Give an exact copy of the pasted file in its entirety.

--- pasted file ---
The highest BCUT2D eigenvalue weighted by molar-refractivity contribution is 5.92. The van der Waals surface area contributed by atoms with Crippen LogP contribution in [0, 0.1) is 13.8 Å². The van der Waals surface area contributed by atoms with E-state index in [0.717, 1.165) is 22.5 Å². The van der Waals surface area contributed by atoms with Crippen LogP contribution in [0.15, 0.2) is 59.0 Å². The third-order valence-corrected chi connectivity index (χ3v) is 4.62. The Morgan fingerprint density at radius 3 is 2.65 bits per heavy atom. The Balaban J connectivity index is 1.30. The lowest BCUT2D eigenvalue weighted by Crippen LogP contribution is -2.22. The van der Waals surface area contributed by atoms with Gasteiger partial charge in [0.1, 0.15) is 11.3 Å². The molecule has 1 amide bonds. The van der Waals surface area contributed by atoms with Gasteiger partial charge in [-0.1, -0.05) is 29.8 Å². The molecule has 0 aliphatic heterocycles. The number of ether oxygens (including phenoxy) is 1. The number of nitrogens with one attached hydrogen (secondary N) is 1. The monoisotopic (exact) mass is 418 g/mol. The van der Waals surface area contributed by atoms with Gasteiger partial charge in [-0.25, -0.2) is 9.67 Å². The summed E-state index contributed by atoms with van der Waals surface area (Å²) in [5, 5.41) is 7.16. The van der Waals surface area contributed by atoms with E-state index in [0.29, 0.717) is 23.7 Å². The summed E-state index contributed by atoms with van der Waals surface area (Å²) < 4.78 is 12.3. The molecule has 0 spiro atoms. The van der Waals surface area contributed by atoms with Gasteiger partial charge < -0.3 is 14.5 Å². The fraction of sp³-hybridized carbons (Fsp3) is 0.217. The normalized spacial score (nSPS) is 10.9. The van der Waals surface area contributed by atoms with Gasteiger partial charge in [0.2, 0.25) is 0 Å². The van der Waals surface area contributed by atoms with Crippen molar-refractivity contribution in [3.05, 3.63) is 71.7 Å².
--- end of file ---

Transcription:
The highest BCUT2D eigenvalue weighted by molar-refractivity contribution is 5.92. The van der Waals surface area contributed by atoms with Crippen LogP contribution in [0, 0.1) is 13.8 Å². The van der Waals surface area contributed by atoms with E-state index in [0.717, 1.165) is 22.5 Å². The van der Waals surface area contributed by atoms with Crippen LogP contribution in [0.15, 0.2) is 59.0 Å². The third-order valence-corrected chi connectivity index (χ3v) is 4.62. The Morgan fingerprint density at radius 3 is 2.65 bits per heavy atom. The Balaban J connectivity index is 1.30. The lowest BCUT2D eigenvalue weighted by Crippen LogP contribution is -2.22. The van der Waals surface area contributed by atoms with Gasteiger partial charge in [0.1, 0.15) is 11.3 Å². The molecule has 1 amide bonds. The van der Waals surface area contributed by atoms with Gasteiger partial charge in [-0.1, -0.05) is 29.8 Å². The molecule has 0 aliphatic heterocycles. The number of ether oxygens (including phenoxy) is 1. The number of nitrogens with one attached hydrogen (secondary N) is 1. The monoisotopic (exact) mass is 418 g/mol. The van der Waals surface area contributed by atoms with Gasteiger partial charge in [-0.25, -0.2) is 9.67 Å². The summed E-state index contributed by atoms with van der Waals surface area (Å²) in [5, 5.41) is 7.16. The van der Waals surface area contributed by atoms with E-state index in [0.29, 0.717) is 23.7 Å². The summed E-state index contributed by atoms with van der Waals surface area (Å²) < 4.78 is 12.3. The molecule has 0 spiro atoms. The van der Waals surface area contributed by atoms with Gasteiger partial charge < -0.3 is 14.5 Å². The fraction of sp³-hybridized carbons (Fsp3) is 0.217. The normalized spacial score (nSPS) is 10.9. The van der Waals surface area contributed by atoms with Gasteiger partial charge in [0.2, 0.25) is 0 Å². The van der Waals surface area contributed by atoms with Crippen molar-refractivity contribution in [3.05, 3.63) is 71.7 Å².